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HARSH MALHOTRA Manager (PE) National Fertilizers Limited C-80, NFL Township, Vijaipur, District Guna, MP (India) PIN: 473 111 07544-273689 ts@nflvjp.mp.nic.in

Topic 1 Calorific Value of fuel is the measure of heat or energy produced. It is usually expressed in GCV(HHV) or NCV(LHV). The difference being the latent heat of condensation of the water vapour produced during the combustion process. Gross calorific value assumes all vapour produced during the combustion process is fully condensed. Net calorific value assumes the water leaves with the combustion products without fully being condensed. Fuels should be compared based on the net calorific value. The calorific value of coal varies considerably depending on the ash, moisture content and the type of coal while calorific value of fuel oils are much more consistent. Energy content of the Indian Coal is expressed in Useful Heat Basis (UHV). Indian coal (non-coking) is classified by grades (A-G) defined on the basis of Useful Heat Value (UHV). UHV is an expression derived from ash and moisture contents for non-cocking coals as per the Government of India notification. UHV is defined by the formula: UHV kcal/kg = (8900-138[percentage of ash content +percentage of moisture content]) In the case of coal having moisture less than 2% and volatile content less than 19%, the UHV shall be the value arrived as above, reduced by 150 kcal/kg for each 1% reduction in volatile content below 19% fraction pro-rata. Both moisture and ash shall be determined after equilibrating at 60% relative humidity and 40C temperature as per relevant clauses of the Indian Standard Specification No. IS:1350-1959. The quality of coal depends upon its rank and grade. The coal rank arranged in an ascending order of carbon contents is Lignite --> sub-bituminous coal --> bituminous coal --> anthracite Indian coal is of mostly sub-bituminous rank, followed by bituminous and lignite (brown coal). The ash content in Indian coal ranges from 35% to 50%. Chemical composition of the coal is defined in terms of its proximate and ultimate (elemental) analysis. The parameters of proximate analysis are moisture, volatile matter, ash, and fixed carbon. Elemental or Ultimate analysis encompasses the quantitative determination of carbon, hydrogen, nitrogen, sulfur, and oxygen. The calorific value Q, of coal is the heat liberated by its complete combustion with oxygen. Q is a complex function of the elemental composition of the coal. Gross Calorific value Q is mostly determined by experimental measurements. A close estimate can be made with the Dulong formula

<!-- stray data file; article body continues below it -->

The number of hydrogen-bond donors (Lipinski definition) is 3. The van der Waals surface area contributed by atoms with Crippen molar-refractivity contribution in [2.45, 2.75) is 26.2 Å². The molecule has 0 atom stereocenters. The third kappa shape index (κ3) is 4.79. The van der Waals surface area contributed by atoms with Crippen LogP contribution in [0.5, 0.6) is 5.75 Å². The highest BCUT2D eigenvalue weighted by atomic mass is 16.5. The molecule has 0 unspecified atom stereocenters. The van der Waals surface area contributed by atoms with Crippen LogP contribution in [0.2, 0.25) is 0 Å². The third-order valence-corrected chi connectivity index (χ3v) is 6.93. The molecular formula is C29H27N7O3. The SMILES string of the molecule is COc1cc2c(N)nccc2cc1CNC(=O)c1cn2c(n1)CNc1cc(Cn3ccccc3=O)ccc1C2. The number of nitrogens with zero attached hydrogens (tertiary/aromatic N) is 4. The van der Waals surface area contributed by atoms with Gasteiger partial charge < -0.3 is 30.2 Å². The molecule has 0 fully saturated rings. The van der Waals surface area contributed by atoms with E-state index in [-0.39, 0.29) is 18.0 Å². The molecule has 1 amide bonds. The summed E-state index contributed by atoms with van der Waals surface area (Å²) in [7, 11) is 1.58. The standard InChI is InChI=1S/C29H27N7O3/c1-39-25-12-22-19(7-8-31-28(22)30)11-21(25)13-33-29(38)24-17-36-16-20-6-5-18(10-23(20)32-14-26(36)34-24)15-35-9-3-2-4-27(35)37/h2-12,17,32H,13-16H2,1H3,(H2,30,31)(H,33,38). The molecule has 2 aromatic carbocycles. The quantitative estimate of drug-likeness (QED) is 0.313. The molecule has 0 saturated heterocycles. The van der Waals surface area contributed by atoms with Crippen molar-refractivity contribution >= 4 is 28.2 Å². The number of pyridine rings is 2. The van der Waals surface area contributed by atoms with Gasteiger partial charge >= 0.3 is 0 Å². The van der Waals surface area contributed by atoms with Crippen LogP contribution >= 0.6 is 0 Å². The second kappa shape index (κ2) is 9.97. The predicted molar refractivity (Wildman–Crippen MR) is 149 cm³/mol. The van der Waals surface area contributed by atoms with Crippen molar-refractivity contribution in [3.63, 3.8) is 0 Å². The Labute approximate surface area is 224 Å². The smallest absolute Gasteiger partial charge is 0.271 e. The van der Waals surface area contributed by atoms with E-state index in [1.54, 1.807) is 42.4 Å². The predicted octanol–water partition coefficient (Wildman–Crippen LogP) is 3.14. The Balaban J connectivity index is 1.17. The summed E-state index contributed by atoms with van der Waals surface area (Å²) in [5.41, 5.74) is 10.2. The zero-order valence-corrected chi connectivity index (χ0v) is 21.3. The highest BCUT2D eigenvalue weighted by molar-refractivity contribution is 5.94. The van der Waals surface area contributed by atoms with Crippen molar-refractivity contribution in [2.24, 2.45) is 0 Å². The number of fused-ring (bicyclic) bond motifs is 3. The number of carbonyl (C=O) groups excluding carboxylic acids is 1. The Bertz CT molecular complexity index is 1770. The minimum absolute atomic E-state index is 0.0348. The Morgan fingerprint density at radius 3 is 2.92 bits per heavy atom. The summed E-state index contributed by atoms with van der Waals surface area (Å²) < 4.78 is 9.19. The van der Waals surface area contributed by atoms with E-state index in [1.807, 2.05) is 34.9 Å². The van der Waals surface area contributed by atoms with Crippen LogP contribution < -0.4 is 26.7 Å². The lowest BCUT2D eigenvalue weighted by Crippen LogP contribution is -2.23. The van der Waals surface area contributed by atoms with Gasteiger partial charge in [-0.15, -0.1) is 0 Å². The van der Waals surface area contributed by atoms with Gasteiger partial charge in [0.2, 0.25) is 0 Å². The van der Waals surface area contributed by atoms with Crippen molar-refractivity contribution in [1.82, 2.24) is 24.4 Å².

Q = (144.4 %[C])+(610.2 %[H])-(65.9 %[O])+(0.39 %[O]2) Q is given in Kcal/kg or Btu/lb. Values of the elements C,H, and O, are calculated on a dry ash-free coal basis. Empirical Relationship of GCV, UHV, and NCV UHV: Useful heat value = 8900 - 138(A+M) GCV: Gross Calorific Value = (UHV + 3645 -75.4 M)/1.466 NCV: Net Calorific Value = GCV - 10.02M UHV, GCV, NCV in Kcal/Kg, A is %age Ash; M is %age Moisture. Non-coking Coals produced in all states other than Assam, Arunachal Pradesh, Meghalaya, Nagaland are graded on the basis of Useful heat value(UHV) in Kcal/Kg from Grade A (>6200), B (5600-6200), C (4940-5600), D (4200-4940), E (3360-4200), F (24003360), G (1300-2400). Coal from Assam, Arunachal Pradesh, Meghalaya, Nagaland are not graded. Coking coal used for steel industry grade-I (ash<15%) and grade-II (ash 15-18%). Further classification for semi-coking, weakly coking coal is done on ash %age and UHV. Rational for adopting UHV system: The origin of Indian coal is through drift theory, as a result of which the coal matter is intimately mixed with mineral matter causing deterioration in its quality. Coal of most of the other coal producing countries originates through insitu theory in which the possibility of deterioration of the quality is far less during its formation stage. Indian coal due to its origin has some inherent ash content and some extraneous ash content. The inherent ash cannot be taken away because it is embedded in the coal in such a fine manner that you just cannot take it off. Extraneous ash can be taken care of by washing. The wash-ability curve shows that to reduce ash below a certain limit, there is too much of rejects in it and each percentage of ash reduction in the coal will cost lot of money. It is totally dependent on the economics. Due to this particular fact, the wash-ability characteristics of Indian coal the washing becomes, at times, prohibitive, vis--vis cost. Coal is mostly beneficiated before dispatches in most of the countries abroad, which results in consistent quality of the product. In the GCV system of grading of non-coking coal, it is possible to determine the exact value of non-coking coal grades supplied to consumers whereas in the existing UHV system, the heat value cannot be determined directly but computed by using an empirical formula based on ash and moisture content. The band variation in GCV grades of non-coking coal is narrower than the existing variation of heat value in the UHV system. The average GCV of total coal supplied to different sectors including power sectors during the past few years has been of the order of 4900 K.Cal./Kg. This is far below the GCV of imported coal which often exceeds 6000 K.Cal./Kg. Existing system of grading of non-coking coal on the basis of Useful Heat Value (UHV) to Gross Calorific Value (GCV) is under review by government.